With National Park Week running from Monday through Friday, April 22 to 26, the White House blog took note of the annual tradition by reposting a video from President Barack Obama’s 2009 family vacation to Yellowstone National Park.
According to the White House, Obama first visited Yellowstone “on a summer-long cross country trip he took as a young boy with his mother, grandmother and sister,” all of whom also joined him on the 2009 trip.
The video features some archival footage of Presidents Ford, Clinton, Carter, Roosevelt (both of them) and other chief executives in the park, plus background from Yellowstone historian Lee Whittlesey, filmmaker Ken Burns and others.
It’s no secret that Theodore Roosevelt was an avid outdoorsman and enthusiastic big game hunter, as well as a proponent of parks. But in a great excerpt unearthed by author and historian M. Mark Miller, Roosevelt conveys a passion for hunting that few holding high office can match. He describes catching a whiff of an elk while on the hunt in 1891. (Roosevelt even offers an account of the animal’s differing aroma while in rut.)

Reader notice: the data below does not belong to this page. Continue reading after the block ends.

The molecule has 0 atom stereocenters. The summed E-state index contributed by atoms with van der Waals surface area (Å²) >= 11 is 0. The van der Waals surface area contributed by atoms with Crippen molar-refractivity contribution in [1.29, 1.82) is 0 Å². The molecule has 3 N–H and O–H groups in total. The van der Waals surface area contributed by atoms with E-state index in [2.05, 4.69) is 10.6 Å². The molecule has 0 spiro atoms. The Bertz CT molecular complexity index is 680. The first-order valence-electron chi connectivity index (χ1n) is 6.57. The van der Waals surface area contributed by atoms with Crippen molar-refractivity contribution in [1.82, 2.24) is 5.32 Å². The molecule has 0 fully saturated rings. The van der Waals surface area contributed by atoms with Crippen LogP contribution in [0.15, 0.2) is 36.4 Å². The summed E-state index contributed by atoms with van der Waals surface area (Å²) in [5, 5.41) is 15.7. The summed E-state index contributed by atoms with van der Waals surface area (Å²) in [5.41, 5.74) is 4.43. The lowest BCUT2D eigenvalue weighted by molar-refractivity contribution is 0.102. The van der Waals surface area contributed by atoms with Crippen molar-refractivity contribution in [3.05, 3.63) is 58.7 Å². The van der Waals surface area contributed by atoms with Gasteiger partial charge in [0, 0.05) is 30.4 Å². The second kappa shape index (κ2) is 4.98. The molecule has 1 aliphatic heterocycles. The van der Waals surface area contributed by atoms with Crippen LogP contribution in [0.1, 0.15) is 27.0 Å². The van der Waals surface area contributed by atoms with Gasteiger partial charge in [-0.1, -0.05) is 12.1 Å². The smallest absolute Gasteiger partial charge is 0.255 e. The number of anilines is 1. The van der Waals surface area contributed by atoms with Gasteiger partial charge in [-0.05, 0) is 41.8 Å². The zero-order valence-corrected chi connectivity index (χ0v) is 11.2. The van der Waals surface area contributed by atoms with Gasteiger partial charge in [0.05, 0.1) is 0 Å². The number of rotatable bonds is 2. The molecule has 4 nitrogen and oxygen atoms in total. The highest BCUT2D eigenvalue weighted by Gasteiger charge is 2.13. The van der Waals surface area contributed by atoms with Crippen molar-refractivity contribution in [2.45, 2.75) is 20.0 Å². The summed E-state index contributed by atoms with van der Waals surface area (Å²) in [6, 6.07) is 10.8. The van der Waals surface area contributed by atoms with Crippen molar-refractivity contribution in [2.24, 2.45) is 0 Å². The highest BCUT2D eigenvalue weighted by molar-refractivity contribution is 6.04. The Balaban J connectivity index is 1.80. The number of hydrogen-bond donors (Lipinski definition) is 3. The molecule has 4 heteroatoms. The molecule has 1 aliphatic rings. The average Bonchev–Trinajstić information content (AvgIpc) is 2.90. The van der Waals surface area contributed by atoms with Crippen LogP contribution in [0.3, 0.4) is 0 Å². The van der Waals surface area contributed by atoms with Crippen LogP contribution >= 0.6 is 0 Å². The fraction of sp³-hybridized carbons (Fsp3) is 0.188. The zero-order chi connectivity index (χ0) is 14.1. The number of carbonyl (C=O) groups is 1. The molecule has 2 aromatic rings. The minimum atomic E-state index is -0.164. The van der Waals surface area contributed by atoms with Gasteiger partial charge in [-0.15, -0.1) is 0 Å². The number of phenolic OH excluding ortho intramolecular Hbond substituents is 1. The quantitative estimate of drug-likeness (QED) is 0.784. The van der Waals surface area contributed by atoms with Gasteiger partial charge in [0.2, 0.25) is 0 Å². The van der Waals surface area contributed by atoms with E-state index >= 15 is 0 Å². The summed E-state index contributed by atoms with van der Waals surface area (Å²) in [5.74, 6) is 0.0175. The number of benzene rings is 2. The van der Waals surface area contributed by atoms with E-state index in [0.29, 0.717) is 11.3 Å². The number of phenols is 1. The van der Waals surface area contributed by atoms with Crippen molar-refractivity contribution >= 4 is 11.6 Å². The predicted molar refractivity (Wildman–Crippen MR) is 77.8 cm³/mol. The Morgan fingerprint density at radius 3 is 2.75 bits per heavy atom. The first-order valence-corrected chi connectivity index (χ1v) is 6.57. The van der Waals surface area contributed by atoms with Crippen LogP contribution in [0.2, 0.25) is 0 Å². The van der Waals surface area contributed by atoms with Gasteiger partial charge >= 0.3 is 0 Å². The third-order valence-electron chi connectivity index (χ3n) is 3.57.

The tale is from Roosevelt’s book, “The Wilderness Hunter: An Account Of The Big Game Of The United States And Its Chase With Horse, Hound and Rifle.” T.R. tells the story of hunting an elk on Two Ocean Pass, just south of Yellowstone in the Bridger-Teton National Forest. He writes:
“In a moment I saw him walking through an open glade; he had not seen us. The slight breeze brought us down his scent. Elk have a strong characteristic smell; it is usually sweet, like that of a herd of Alderney cows; but in old bulls, while rutting, it is rank, pungent, and lasting.”
For the rest of the tale, visit Miller’s wonderful blog, where you’ll also find other great tales of Yellowstone’s early days.
Ford worked during the summer of 1936 as a seasonal park ranger at Yellowstone, calling the experience “one of the greatest summers of my life.” Among his duties during that summer, Ford was an armed guard on the bear-feeding truck, a practice no longer observed in Yellowstone.